Wanted. Due to impending retirements, we are in immediate need of a Hollywood action hero. Must be able to shoot large weapons, have big muscles and make everyone feel safe in these times of international turmoil and economic uncertainty. The ability to appeal to all demographics is mandatory. Skills in delivering cheesy one-liners and making up for a bad script are definite assets. People with the first names Arnold or Sylvester need not apply.
And so goes the rise of Vin Diesel from bit player in Saving Private Ryan to one of the most hyped superstars in the industry today. But how much longer are we going to wait for a genuinely good action vehicle from him before the Diesel power buckles under the same hype that made him a $20-million man? Yes, I did like XXX for what it was and wanted to be: a mindless adrenaline rush. But lightning is going to have to strike more than once to make the smooth talker a draw. Knockaround Guys was an exercise in torture. Sure it sat in the vault for a long time and was probably only released because of Diesel’s new-found fame, but it was still excruciating. Now comes A Man Apart, which despite an interesting take on the role of a tough guy, is a boring and visually annoying rouge cop story.
Diesel plays Sean Vetter, an elite uncover narcotics officer who gets his edge from being a former street thug. After being the hero in a career-defining bust of Meno (Geno Silva), one of Columbia’s most powerful drug lords, in Mexico, Vetter is heralded for his brave work even if it did involve some shady tactics. But hey, when you’re playing against people who don’t play by the rules, you don’t have to abide by them yourself. That’s the rule of movies where the law isn’t defined by black and white. But without rules you have anarchy and that anarchy hits Vetter at home in the form of a night-time ambush that leaves our hero in a coma, his beach-side bungalow in shambles and his beautiful wife dead. With that Vetter takes matters into his own hands, looking for revenge on a faceless and unknown villain named Diablo who is apparently making waves in taking over where Meno left off.
The role of the action hero is one of protector. As a cop, Vetter’s job is to protect the streets. As a husband, it’s also his job to protect his family. Unable to do so, Vetter has failed on a personal level. Revenge is hardly anything new as a plot driver, especially when you look up and down the resume of Steven Segal, A Man Apart does take it one step further. From a strictly emotional standpoint, more grief is shed when someone is unable to do anything to help their own family than it is to fail a large group of strangers. You have a connection to a loved one but only compassion, if that, for faces in a crowd. We witness as Diesel’s Vetter descends into such a personal Hell filled with regret, tears, helpless and questioning. But if you can’t overcome the questions that have no answers, retribution takes over and blurs your judgement. A Man Apart finds the balance between grieving and revenge. As a result, Vetter is a rounded hero.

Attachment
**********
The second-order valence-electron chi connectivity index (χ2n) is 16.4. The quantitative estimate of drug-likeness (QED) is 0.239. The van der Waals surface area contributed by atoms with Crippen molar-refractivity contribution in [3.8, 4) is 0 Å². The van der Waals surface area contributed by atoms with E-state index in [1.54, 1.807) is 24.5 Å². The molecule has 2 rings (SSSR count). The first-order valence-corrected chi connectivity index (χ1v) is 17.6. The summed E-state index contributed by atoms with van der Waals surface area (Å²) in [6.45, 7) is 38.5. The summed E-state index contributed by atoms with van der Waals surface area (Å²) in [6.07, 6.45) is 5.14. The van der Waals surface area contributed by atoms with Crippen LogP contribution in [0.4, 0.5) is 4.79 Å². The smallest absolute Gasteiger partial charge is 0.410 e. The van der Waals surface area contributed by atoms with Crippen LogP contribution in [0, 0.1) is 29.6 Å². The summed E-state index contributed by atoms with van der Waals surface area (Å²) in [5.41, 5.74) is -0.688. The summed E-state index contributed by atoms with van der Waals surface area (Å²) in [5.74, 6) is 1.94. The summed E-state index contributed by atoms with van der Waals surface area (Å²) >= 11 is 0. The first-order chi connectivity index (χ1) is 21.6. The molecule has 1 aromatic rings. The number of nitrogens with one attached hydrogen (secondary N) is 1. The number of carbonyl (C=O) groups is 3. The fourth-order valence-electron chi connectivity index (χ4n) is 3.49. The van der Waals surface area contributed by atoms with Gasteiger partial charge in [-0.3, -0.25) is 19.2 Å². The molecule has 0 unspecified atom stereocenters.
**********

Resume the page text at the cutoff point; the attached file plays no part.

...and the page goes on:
But once you get past the facade of Diesel going against the expectations of a tough guy, you’re left with a film that’s marred with little else. Vetter’s jailhouse interactions with Meno reek of a bad Silence of the Lambs rip-off minus the engrossing dialogue and frightful setting shared by Clarice and Dr. Lector. And as the truth about Diablo begins to unravel, so too does any semblance of common sense. It’s as though director F. Gary Gray (Friday) thought he was being smart by introducing a psychological thriller angle with some nonsensical, albeit predictable, twists along the way.
It just goes to remind us that behind every good super hero there has to be a good creator. Without one, all the “Entertainment Weekly” covers and junket interviews won’t be able to keep said hero in the public’s interest.
A Man Apart Gallery